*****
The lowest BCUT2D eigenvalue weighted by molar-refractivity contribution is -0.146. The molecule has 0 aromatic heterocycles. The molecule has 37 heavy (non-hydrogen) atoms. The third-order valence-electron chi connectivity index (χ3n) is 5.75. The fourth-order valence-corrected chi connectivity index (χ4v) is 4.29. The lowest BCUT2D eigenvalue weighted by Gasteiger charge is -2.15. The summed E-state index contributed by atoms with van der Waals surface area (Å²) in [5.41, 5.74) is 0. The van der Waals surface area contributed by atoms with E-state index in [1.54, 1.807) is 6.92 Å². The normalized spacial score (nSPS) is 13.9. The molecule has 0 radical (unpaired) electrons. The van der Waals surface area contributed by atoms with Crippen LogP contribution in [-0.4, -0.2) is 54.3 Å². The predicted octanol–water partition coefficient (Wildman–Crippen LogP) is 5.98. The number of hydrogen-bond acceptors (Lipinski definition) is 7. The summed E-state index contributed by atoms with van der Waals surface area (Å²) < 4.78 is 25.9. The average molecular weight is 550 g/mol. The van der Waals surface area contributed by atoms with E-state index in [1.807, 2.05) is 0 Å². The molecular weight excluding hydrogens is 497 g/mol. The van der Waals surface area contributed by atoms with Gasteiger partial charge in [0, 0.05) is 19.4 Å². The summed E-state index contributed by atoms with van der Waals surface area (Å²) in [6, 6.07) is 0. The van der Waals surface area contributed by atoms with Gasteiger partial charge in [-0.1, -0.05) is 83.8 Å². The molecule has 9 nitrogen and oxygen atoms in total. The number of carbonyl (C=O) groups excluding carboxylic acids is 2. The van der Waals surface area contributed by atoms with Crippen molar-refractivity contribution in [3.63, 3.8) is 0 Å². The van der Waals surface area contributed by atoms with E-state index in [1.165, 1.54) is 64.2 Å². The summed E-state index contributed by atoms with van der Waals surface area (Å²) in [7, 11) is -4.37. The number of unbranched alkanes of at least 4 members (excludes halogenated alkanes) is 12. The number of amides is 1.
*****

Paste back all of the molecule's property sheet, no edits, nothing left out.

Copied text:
The lowest BCUT2D eigenvalue weighted by molar-refractivity contribution is -0.146. The molecule has 0 aromatic heterocycles. The molecule has 37 heavy (non-hydrogen) atoms. The third-order valence-electron chi connectivity index (χ3n) is 5.75. The fourth-order valence-corrected chi connectivity index (χ4v) is 4.29. The lowest BCUT2D eigenvalue weighted by Gasteiger charge is -2.15. The summed E-state index contributed by atoms with van der Waals surface area (Å²) in [5.41, 5.74) is 0. The van der Waals surface area contributed by atoms with E-state index in [1.54, 1.807) is 6.92 Å². The normalized spacial score (nSPS) is 13.9. The molecule has 0 radical (unpaired) electrons. The van der Waals surface area contributed by atoms with Crippen LogP contribution in [-0.4, -0.2) is 54.3 Å². The predicted octanol–water partition coefficient (Wildman–Crippen LogP) is 5.98. The number of hydrogen-bond acceptors (Lipinski definition) is 7. The summed E-state index contributed by atoms with van der Waals surface area (Å²) < 4.78 is 25.9. The average molecular weight is 550 g/mol. The van der Waals surface area contributed by atoms with E-state index in [1.807, 2.05) is 0 Å². The molecular weight excluding hydrogens is 497 g/mol. The van der Waals surface area contributed by atoms with Gasteiger partial charge in [0, 0.05) is 19.4 Å². The summed E-state index contributed by atoms with van der Waals surface area (Å²) in [6, 6.07) is 0. The van der Waals surface area contributed by atoms with Gasteiger partial charge in [-0.1, -0.05) is 83.8 Å². The molecule has 9 nitrogen and oxygen atoms in total. The number of carbonyl (C=O) groups excluding carboxylic acids is 2. The van der Waals surface area contributed by atoms with Crippen molar-refractivity contribution in [3.63, 3.8) is 0 Å². The van der Waals surface area contributed by atoms with E-state index in [1.165, 1.54) is 64.2 Å². The summed E-state index contributed by atoms with van der Waals surface area (Å²) in [7, 11) is -4.37. The number of unbranched alkanes of at least 4 members (excludes halogenated alkanes) is 12. The number of amides is 1.